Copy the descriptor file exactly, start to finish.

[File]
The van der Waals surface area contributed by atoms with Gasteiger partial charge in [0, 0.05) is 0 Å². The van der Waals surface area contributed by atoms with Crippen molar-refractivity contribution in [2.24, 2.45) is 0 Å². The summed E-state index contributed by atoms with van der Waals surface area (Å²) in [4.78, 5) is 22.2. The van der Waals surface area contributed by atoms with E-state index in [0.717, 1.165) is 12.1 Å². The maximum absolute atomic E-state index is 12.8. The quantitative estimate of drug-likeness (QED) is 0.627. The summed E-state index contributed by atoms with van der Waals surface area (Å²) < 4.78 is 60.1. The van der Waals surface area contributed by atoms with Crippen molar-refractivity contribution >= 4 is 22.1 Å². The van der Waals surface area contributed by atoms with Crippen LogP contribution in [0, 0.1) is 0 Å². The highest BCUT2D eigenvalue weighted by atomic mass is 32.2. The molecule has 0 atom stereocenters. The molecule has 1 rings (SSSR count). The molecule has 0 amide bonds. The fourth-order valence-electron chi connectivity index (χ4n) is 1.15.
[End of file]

The van der Waals surface area contributed by atoms with Gasteiger partial charge in [0, 0.05) is 0 Å². The van der Waals surface area contributed by atoms with Crippen molar-refractivity contribution in [2.24, 2.45) is 0 Å². The summed E-state index contributed by atoms with van der Waals surface area (Å²) in [4.78, 5) is 22.2. The van der Waals surface area contributed by atoms with E-state index in [0.717, 1.165) is 12.1 Å². The maximum absolute atomic E-state index is 12.8. The quantitative estimate of drug-likeness (QED) is 0.627. The summed E-state index contributed by atoms with van der Waals surface area (Å²) < 4.78 is 60.1. The van der Waals surface area contributed by atoms with Crippen molar-refractivity contribution >= 4 is 22.1 Å². The van der Waals surface area contributed by atoms with Crippen LogP contribution in [0, 0.1) is 0 Å². The highest BCUT2D eigenvalue weighted by atomic mass is 32.2. The molecule has 0 atom stereocenters. The molecule has 1 rings (SSSR count). The molecule has 0 amide bonds. The fourth-order valence-electron chi connectivity index (χ4n) is 1.15.